RealTime IT News

Internet Phone Stocks Soar

Two of the fastest-rising Internet stocks in the past week belong to companies using different strategies to unite the Internet and telephones.

Both companies are coming off recent successful IPOs and each has generated a buzz among investors with news of key partnerships and alliances.

But both Net2Phone (NTOP) and Phone.com (PHCM) are in markets - Internet telephony and wireless Internet access via phone, respectively - that are in a very early stage of development. And that means higher risks.

I'll discuss Net2Phone in this column, and Phone.com on Friday.

If I were giving out a stock of the week award, the hands-down winner would be Net2Phone, which more than doubled its share price from $25.81 on Aug. 18 to $53.13 on Wednesday. That's a 106% gain, and an all-time high stock price for the IDT spinoff. (The second-best performer in that time frame was e-tailer Alloy Online, whose shares rose 49.8%.)

Net2Phone is the market leader in Internet telephony, with an estimated 30% share according to the last figures I could find. The company provides software that enables consumers with a PC-connected microphone to make calls on their computer to either a regular telephone or another computer with Net2Phone software. Revenue is derived through the telephony service on a cents-per-minute call basis.

In the nine months ended April 30, Net2Phone had $22.3 million in revenue, a 179% increase over the $8.0 million generated in the same period a year earlier.

Even before going public on July 29, Net2Phone was attracting attention and building brand name by cutting agreements with Netscape and America Online Inc. (AOL) to integrate the company's telephony software into their Internet products.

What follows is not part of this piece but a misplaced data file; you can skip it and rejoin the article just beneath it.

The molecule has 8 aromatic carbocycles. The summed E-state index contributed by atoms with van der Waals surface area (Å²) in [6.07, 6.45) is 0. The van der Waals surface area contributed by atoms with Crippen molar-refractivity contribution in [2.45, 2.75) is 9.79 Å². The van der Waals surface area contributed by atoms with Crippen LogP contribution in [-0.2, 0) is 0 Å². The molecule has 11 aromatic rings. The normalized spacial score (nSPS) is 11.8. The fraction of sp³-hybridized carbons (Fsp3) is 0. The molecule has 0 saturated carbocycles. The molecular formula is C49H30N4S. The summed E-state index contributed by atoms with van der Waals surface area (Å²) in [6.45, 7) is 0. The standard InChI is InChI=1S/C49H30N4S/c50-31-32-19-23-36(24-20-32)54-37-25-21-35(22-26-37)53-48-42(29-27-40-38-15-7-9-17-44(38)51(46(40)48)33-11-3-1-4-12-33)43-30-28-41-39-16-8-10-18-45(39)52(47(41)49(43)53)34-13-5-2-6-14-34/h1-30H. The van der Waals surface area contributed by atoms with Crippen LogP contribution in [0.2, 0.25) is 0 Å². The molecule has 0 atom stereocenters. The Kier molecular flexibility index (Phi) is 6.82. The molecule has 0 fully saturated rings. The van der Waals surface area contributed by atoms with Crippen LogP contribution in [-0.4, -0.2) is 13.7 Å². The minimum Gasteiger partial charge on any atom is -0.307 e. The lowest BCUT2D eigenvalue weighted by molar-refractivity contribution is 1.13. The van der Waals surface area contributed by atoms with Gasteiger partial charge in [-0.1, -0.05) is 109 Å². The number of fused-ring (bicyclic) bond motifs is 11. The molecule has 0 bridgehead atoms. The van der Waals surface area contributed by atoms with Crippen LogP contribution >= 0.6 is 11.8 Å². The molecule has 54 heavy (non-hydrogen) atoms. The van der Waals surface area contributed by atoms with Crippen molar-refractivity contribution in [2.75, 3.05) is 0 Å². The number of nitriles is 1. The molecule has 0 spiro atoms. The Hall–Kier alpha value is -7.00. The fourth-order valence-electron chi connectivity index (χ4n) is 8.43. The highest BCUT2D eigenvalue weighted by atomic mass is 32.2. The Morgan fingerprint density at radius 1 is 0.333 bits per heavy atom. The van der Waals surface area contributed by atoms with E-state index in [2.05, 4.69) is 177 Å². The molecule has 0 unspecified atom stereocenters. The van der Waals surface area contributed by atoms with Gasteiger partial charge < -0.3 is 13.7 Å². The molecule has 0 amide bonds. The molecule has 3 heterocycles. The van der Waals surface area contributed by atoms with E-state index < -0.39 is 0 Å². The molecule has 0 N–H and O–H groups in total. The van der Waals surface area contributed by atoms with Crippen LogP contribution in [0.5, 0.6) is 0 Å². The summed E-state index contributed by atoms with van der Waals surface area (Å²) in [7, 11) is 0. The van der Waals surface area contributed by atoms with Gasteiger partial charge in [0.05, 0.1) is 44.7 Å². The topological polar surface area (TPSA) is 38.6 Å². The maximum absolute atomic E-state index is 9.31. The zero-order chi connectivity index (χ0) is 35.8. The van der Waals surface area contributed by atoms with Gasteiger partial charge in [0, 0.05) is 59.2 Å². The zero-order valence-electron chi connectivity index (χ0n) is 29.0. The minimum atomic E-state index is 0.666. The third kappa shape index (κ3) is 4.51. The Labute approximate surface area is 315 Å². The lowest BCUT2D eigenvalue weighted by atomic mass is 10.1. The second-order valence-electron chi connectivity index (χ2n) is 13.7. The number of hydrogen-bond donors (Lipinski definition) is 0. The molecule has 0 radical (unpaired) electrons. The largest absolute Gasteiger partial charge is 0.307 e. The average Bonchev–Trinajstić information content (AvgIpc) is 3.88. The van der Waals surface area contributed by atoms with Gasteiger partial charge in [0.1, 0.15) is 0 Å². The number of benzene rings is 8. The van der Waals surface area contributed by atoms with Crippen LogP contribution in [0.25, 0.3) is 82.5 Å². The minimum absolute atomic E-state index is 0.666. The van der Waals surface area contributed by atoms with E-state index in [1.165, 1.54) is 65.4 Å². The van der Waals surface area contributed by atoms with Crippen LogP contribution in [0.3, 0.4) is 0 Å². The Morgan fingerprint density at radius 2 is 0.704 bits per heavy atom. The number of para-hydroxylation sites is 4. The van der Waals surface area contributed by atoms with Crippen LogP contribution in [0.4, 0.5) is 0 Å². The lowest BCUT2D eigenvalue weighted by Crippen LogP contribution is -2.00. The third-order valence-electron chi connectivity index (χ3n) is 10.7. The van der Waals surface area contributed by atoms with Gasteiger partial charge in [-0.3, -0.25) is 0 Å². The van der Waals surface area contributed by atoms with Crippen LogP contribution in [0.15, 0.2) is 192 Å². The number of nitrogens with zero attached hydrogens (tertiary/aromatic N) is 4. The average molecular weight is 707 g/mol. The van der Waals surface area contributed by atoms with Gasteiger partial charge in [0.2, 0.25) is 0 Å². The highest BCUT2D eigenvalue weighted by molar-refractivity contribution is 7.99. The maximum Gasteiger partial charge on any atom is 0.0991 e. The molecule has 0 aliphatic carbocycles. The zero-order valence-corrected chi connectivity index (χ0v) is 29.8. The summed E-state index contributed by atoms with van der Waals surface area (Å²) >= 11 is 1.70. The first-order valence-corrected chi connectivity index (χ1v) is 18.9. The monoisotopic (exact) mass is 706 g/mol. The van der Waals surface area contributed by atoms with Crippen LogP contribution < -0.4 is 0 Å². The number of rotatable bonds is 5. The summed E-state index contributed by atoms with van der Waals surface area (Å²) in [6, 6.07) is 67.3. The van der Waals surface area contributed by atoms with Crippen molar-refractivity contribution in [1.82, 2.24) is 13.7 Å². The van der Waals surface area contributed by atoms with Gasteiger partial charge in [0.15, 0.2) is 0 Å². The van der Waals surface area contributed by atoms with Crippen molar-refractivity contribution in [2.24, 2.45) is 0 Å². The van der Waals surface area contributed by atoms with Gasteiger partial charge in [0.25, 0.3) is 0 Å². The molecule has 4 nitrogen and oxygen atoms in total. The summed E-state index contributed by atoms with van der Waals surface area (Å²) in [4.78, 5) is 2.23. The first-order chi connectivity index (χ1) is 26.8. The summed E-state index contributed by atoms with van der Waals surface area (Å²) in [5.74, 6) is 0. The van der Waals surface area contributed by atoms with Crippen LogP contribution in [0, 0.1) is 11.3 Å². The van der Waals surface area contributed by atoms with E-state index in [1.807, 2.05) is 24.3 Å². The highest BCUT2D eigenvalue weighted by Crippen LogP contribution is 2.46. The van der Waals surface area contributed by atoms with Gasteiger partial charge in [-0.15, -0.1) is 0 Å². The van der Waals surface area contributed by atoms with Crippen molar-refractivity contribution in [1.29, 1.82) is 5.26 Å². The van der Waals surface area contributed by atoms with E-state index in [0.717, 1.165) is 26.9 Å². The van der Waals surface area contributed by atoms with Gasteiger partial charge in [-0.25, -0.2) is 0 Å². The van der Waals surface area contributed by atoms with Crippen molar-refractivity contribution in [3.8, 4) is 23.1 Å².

This week's surge can be credited in large part to two more deals. On Wednesday, Net2Phone announced that Sprint would test its service for international telephony calls in the Asian market. And Tuesday, PC maker Compaq said it will provide a button on its Presario computers sold in Canada, Latin America and Asia that would lead users to a Web site with Net2Phone software downloads and service information.

The attraction of Internet telephony certainly isn't quality, though that will improve over time. It's price: Having your call jump onto the Internet, travel great distances and then get back onto the public phone network, saves you money, perhaps 50% or more.

There are a number of extravagant projections about the Internet telephony market. One, from International Data Corp., forecasts the telephony market will grow from $1.1 billion in 1998 to $23.4 billion in 2003.

That means the race has barely begun, which is good and bad for Net2Phone. Good because until now competition has come primarily from VocalTec, QuarterDeck and Microsoft (MSFT); bad because telco and hardware giants such as Alcatel, Cisco Systems, Intel (through its Dialogic acquisition) and Lucent are planning telephony offerings.

With a market cap of $2.5 billion, Net2Phone is valued at about 80 times earnings. Pretty pricey, but the company has done a lot in recent months to solidify its position as telephony market leader. I see a lot of upside here, despite the entry of larger vendors into the market.

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